The Vietnam War



The United States made the right decision in joining the war efforts of the

South Vietnamese. The only mistake was that the U.S. should have done everything

in its power to win the war as quickly as possible. The U.S. was obligated by the

Truman Doctrine to contain communism. Truly the best way to contain it would be

to defeat it.

This war was a person changing experience. With all the horrible pain and

gore the soldiers had to see and endure, they could never be the people they once

were. Supporters and protesters back in the U.S. were causing chaos. The Doves

and the Hawks, the Doves against the war and the Hawks supporting the war,

divided a country. In the face of death, the brave men of the military of the United

States fought on to make the world a little better for everyone.

The United States had a clear advantage. Their military, weaponry, and

combat skills were superior. If not for the North Vietnamese knowledge of the

terrain and guerrilla tactics, the war would have possibly been a short one.

However, the U.S. government only sent what they felt to be adequate manpower to

contain communism, not to defeat it. They wanted to keep the loss of lives down, and

keep the Doves as happy as possible. If only they had sent a massive force into

enemy territory, they could have bombed the North Vietnamese thoroughly and

invaded their country with extreme force. This would have the potential to end the

war more quickly and save American lives, and the success of the victory.

The Truman Doctrine was first set forth by United States President Harry S.

Truman in 1947. The immediate objective of the policy was to send U.S. aid to

anti-Communist forces in Greece and Turkey, but it was later expanded to justify

support for any nation that the United States government believed was threatened

by Communism during the Cold War period, in this case, the Vietnam War.

The Vietnam War took its toll on the American soldiers. When they returned

home, they were different people. They didn’t look the same, they didn’t act the

same, they weren’t the same. Some could not hold on to their sanity in light of what

they had seen and been through. In order to take the soldiers minds off the horrors

all around them the U.S. command brought in boatloads of toys for the men to play

with, everything from go-carts to violins. There was surfing, sailing, and miniature

golfing. Almost everyone got a chance to spend a day or two at the beach pretending

that he wasn’t in Vietnam. Large bases had Olympic size swimming pools and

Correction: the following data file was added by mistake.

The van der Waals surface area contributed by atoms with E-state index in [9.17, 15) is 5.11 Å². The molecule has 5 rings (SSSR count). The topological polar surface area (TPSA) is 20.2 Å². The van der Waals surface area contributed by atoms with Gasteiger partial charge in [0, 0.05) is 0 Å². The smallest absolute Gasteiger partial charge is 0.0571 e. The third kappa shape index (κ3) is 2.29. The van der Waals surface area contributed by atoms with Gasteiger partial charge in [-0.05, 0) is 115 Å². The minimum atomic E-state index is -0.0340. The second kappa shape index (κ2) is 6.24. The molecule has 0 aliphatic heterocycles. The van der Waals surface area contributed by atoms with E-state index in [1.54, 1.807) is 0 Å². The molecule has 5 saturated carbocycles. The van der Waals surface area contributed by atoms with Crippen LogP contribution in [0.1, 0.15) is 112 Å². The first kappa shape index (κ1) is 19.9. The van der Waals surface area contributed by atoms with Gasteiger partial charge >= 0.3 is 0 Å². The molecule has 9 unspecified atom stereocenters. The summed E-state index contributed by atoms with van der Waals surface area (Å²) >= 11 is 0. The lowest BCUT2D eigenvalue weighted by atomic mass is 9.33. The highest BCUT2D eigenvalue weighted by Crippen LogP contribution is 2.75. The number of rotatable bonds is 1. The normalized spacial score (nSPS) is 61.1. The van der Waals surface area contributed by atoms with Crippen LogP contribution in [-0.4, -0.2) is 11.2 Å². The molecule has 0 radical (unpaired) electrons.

air-conditioned libraries, softball fields, and basketball courts. Even the toughest of

bases had a net and a volleyball.1

The men also tried their best to keep their minds off the war. A soldier could

requisition from Special Services enough musical instruments to form a band or

maybe the army band would entertain. If they were too far out in the boonies, with

a little ingenuity and a few raw materials a man could rig up a washtub bass and

make his own music. In the earlier days of the war, U.S. military personnel on leave

in Saigon could put on civilian clothes and play tourist. Even after the 1968 Tet





1 Combat Photographer p. 61



attacks it was possible to enjoy sightseeing, shopping, and carousing in Saigon, but

the city was a much more tense place.

In the early day it was also fairly common for American serviceman to live in

civilian housing, often with a Vietnamese girlfriend. After the Tet Offensive, (the

attack on Saigon, the capital of South Vietnam, and some provincial capitals by

Communist troops on January 30, 1968.) this was largely prohibited, but some

servicemen managed to continue the arrangement with the tacit approval of their

superiors. Near the big Tan Son Nhut air base there was a street known as “Soul

Alley” where a number of black soldiers lived with Vietnamese women and

commuted to their jobs on the base.

The war was taking so long because the U.S. was only trying to contain the

enemy, the soldiers needed something to improve moral. One of the major American

imports to Vietnam was the visiting celebrity. The stars would be fitted with jungle

fatigues, briefed by the brass, and flown all around the country to visit firebases and

hospitals where they would shake hands, sign autographs, and pose for pictures, all

in the interest of boosting